Guide to Data Protection Law 2017 for Data Controllers

What is a data controller?

If you exercise control over personal data by making decisions about why and how personal data is handled, you are the data controller.

The DPL defines a “data controller” as:

the person who, alone or jointly with others determines the purposes, conditions and manner in which any personal data are, or are to be, processed and includes a local representative

As a data controller, you are responsible for applying the requirements of the DPL, applying the data protection principles to the personal data which you process (or which are processed by someone else on your behalf), and cooperating with investigations of the Ombudsman. 

As a data controller you are also responsible for ensuring that the data protection principles are complied with in relation to personal data being processed on your behalf (by a data processor).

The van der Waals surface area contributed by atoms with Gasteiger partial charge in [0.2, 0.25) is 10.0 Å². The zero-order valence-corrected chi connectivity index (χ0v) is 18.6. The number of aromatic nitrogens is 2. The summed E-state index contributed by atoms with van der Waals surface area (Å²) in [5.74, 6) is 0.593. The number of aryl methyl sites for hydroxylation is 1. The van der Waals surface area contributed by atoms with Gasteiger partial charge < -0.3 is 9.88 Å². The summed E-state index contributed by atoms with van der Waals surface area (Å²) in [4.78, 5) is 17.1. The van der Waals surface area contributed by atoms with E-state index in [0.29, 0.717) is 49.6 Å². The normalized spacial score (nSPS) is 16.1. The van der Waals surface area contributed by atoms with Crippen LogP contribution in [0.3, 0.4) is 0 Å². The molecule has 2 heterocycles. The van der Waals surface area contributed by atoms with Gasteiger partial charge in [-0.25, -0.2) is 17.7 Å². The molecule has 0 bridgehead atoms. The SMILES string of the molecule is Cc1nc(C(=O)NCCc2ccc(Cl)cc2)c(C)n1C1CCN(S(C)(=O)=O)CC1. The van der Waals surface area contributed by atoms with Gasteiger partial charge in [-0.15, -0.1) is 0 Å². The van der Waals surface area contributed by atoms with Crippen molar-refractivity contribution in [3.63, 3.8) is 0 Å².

A data controller can be any legal person, i.e. an individual, corporation, either aggregate or sole, or any club, society, association, public authority or other body, of one or more persons.

Where you, as a data controller, decide together with another organization about how and why personal data is processed, you will be a joint data controller together with the other organization. This means that both entities are jointly responsible for complying with their obligations under the DPL. While not explicitly mentioned in the DPL, it is best practice for joint controllers to enter into a joint controllership agreement, which will lay out the parties’ respective responsibilities. It should be noted that the information requirements under the first data protection principle (fair and lawful processing) will mean that the essence of the joint controllership agreement should be communicated to the individual.

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